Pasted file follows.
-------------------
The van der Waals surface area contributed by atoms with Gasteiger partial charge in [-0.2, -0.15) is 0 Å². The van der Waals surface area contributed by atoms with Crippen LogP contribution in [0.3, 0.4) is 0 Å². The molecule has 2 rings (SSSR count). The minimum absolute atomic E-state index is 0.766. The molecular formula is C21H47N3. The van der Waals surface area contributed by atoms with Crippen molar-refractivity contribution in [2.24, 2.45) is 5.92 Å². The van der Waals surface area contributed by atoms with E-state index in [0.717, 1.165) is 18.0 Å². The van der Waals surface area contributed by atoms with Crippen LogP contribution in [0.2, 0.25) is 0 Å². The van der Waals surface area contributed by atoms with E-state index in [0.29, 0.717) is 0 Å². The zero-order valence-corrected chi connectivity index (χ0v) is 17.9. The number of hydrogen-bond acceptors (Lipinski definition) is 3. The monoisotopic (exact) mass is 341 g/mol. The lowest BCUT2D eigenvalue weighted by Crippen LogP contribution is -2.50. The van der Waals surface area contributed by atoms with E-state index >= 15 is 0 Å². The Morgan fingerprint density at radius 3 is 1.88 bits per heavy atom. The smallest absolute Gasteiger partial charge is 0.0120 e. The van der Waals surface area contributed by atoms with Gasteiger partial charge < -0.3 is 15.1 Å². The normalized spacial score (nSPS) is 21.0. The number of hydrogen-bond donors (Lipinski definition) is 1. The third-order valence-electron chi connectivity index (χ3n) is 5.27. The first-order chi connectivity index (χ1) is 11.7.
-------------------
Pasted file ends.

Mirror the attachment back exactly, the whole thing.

The van der Waals surface area contributed by atoms with Gasteiger partial charge in [-0.2, -0.15) is 0 Å². The van der Waals surface area contributed by atoms with Crippen LogP contribution in [0.3, 0.4) is 0 Å². The molecule has 2 rings (SSSR count). The minimum absolute atomic E-state index is 0.766. The molecular formula is C21H47N3. The van der Waals surface area contributed by atoms with Crippen molar-refractivity contribution in [2.24, 2.45) is 5.92 Å². The van der Waals surface area contributed by atoms with E-state index in [0.717, 1.165) is 18.0 Å². The van der Waals surface area contributed by atoms with Crippen LogP contribution in [0.2, 0.25) is 0 Å². The van der Waals surface area contributed by atoms with E-state index in [0.29, 0.717) is 0 Å². The zero-order valence-corrected chi connectivity index (χ0v) is 17.9. The number of hydrogen-bond acceptors (Lipinski definition) is 3. The monoisotopic (exact) mass is 341 g/mol. The lowest BCUT2D eigenvalue weighted by Crippen LogP contribution is -2.50. The van der Waals surface area contributed by atoms with E-state index >= 15 is 0 Å². The Morgan fingerprint density at radius 3 is 1.88 bits per heavy atom. The smallest absolute Gasteiger partial charge is 0.0120 e. The van der Waals surface area contributed by atoms with Gasteiger partial charge < -0.3 is 15.1 Å². The normalized spacial score (nSPS) is 21.0. The number of hydrogen-bond donors (Lipinski definition) is 1. The third-order valence-electron chi connectivity index (χ3n) is 5.27. The first-order chi connectivity index (χ1) is 11.7.